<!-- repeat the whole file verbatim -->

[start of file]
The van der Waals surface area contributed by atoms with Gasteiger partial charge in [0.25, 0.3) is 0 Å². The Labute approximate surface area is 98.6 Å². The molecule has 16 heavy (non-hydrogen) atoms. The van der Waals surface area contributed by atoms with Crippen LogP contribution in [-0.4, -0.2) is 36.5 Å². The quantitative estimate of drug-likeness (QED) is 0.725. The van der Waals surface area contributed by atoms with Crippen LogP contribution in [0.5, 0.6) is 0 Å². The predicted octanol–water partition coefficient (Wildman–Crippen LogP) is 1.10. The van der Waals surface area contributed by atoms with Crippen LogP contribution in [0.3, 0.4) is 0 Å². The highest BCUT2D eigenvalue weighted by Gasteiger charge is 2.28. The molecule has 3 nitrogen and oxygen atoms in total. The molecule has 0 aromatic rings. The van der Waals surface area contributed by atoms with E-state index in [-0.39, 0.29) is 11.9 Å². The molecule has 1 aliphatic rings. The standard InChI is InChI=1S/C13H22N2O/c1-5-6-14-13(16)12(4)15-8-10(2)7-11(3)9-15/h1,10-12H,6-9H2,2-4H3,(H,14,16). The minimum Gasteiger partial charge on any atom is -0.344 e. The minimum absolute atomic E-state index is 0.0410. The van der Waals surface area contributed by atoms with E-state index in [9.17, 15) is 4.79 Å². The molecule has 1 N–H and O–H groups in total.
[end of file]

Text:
The van der Waals surface area contributed by atoms with Gasteiger partial charge in [0.25, 0.3) is 0 Å². The Labute approximate surface area is 98.6 Å². The molecule has 16 heavy (non-hydrogen) atoms. The van der Waals surface area contributed by atoms with Crippen LogP contribution in [-0.4, -0.2) is 36.5 Å². The quantitative estimate of drug-likeness (QED) is 0.725. The van der Waals surface area contributed by atoms with Crippen LogP contribution in [0.5, 0.6) is 0 Å². The predicted octanol–water partition coefficient (Wildman–Crippen LogP) is 1.10. The van der Waals surface area contributed by atoms with Crippen LogP contribution in [0.3, 0.4) is 0 Å². The highest BCUT2D eigenvalue weighted by Gasteiger charge is 2.28. The molecule has 3 nitrogen and oxygen atoms in total. The molecule has 0 aromatic rings. The van der Waals surface area contributed by atoms with E-state index in [-0.39, 0.29) is 11.9 Å². The molecule has 1 aliphatic rings. The standard InChI is InChI=1S/C13H22N2O/c1-5-6-14-13(16)12(4)15-8-10(2)7-11(3)9-15/h1,10-12H,6-9H2,2-4H3,(H,14,16). The minimum Gasteiger partial charge on any atom is -0.344 e. The minimum absolute atomic E-state index is 0.0410. The van der Waals surface area contributed by atoms with E-state index in [9.17, 15) is 4.79 Å². The molecule has 1 N–H and O–H groups in total.